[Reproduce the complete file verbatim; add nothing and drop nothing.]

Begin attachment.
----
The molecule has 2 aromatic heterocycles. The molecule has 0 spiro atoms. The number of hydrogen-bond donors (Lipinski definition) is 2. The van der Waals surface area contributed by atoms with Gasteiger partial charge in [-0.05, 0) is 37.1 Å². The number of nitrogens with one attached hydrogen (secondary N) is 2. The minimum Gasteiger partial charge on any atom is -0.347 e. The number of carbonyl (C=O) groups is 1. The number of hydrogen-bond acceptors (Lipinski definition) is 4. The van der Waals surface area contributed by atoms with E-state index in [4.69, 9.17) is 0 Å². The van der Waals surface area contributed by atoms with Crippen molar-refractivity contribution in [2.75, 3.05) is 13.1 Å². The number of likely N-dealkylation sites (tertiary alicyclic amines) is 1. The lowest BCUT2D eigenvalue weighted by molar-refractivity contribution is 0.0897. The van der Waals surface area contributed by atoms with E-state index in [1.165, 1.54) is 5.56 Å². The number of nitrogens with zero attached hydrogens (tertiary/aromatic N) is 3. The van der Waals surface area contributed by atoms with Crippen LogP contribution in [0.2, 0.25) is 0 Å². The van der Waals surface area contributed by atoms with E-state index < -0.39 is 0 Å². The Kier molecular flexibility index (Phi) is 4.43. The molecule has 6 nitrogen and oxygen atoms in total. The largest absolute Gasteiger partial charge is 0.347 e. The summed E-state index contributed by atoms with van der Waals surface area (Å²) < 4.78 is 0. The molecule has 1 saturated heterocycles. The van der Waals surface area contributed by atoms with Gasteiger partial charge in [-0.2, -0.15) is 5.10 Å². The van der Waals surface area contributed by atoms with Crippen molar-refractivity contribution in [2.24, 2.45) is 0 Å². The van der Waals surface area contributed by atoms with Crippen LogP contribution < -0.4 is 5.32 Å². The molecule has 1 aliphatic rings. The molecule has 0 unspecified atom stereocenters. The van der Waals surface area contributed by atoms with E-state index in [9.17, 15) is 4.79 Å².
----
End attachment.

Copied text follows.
The molecule has 2 aromatic heterocycles. The molecule has 0 spiro atoms. The number of hydrogen-bond donors (Lipinski definition) is 2. The van der Waals surface area contributed by atoms with Gasteiger partial charge in [-0.05, 0) is 37.1 Å². The number of nitrogens with one attached hydrogen (secondary N) is 2. The minimum Gasteiger partial charge on any atom is -0.347 e. The number of carbonyl (C=O) groups is 1. The number of hydrogen-bond acceptors (Lipinski definition) is 4. The van der Waals surface area contributed by atoms with E-state index in [4.69, 9.17) is 0 Å². The van der Waals surface area contributed by atoms with Crippen molar-refractivity contribution in [2.75, 3.05) is 13.1 Å². The number of likely N-dealkylation sites (tertiary alicyclic amines) is 1. The lowest BCUT2D eigenvalue weighted by molar-refractivity contribution is 0.0897. The van der Waals surface area contributed by atoms with E-state index in [1.165, 1.54) is 5.56 Å². The number of nitrogens with zero attached hydrogens (tertiary/aromatic N) is 3. The van der Waals surface area contributed by atoms with Crippen LogP contribution in [0.2, 0.25) is 0 Å². The van der Waals surface area contributed by atoms with E-state index < -0.39 is 0 Å². The Kier molecular flexibility index (Phi) is 4.43. The molecule has 6 nitrogen and oxygen atoms in total. The largest absolute Gasteiger partial charge is 0.347 e. The summed E-state index contributed by atoms with van der Waals surface area (Å²) < 4.78 is 0. The molecule has 1 saturated heterocycles. The van der Waals surface area contributed by atoms with Gasteiger partial charge in [-0.2, -0.15) is 5.10 Å². The van der Waals surface area contributed by atoms with Crippen molar-refractivity contribution in [2.24, 2.45) is 0 Å². The van der Waals surface area contributed by atoms with Crippen LogP contribution < -0.4 is 5.32 Å². The molecule has 1 aliphatic rings. The molecule has 0 unspecified atom stereocenters. The van der Waals surface area contributed by atoms with E-state index in [9.17, 15) is 4.79 Å².